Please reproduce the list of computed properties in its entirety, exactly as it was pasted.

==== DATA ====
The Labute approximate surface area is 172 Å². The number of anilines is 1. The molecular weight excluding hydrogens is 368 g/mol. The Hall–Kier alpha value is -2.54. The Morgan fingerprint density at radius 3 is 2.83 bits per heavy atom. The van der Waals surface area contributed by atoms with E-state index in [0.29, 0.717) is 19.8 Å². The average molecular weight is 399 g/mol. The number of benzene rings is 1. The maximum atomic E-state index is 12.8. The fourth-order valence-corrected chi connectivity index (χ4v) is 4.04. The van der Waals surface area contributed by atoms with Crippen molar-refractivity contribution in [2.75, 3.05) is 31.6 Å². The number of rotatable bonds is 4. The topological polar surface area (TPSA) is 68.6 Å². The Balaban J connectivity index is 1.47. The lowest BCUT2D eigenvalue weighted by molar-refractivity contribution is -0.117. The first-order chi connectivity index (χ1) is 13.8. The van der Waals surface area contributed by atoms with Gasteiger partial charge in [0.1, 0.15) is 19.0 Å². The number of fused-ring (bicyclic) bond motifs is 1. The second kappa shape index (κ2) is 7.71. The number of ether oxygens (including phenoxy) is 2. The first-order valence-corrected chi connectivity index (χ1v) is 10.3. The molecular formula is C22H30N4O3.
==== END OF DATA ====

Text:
The Labute approximate surface area is 172 Å². The number of anilines is 1. The molecular weight excluding hydrogens is 368 g/mol. The Hall–Kier alpha value is -2.54. The Morgan fingerprint density at radius 3 is 2.83 bits per heavy atom. The van der Waals surface area contributed by atoms with E-state index in [0.29, 0.717) is 19.8 Å². The average molecular weight is 399 g/mol. The number of benzene rings is 1. The maximum atomic E-state index is 12.8. The fourth-order valence-corrected chi connectivity index (χ4v) is 4.04. The van der Waals surface area contributed by atoms with Crippen molar-refractivity contribution in [2.75, 3.05) is 31.6 Å². The number of rotatable bonds is 4. The topological polar surface area (TPSA) is 68.6 Å². The Balaban J connectivity index is 1.47. The lowest BCUT2D eigenvalue weighted by molar-refractivity contribution is -0.117. The first-order chi connectivity index (χ1) is 13.8. The van der Waals surface area contributed by atoms with Gasteiger partial charge in [0.1, 0.15) is 19.0 Å². The number of fused-ring (bicyclic) bond motifs is 1. The second kappa shape index (κ2) is 7.71. The number of ether oxygens (including phenoxy) is 2. The first-order valence-corrected chi connectivity index (χ1v) is 10.3. The molecular formula is C22H30N4O3.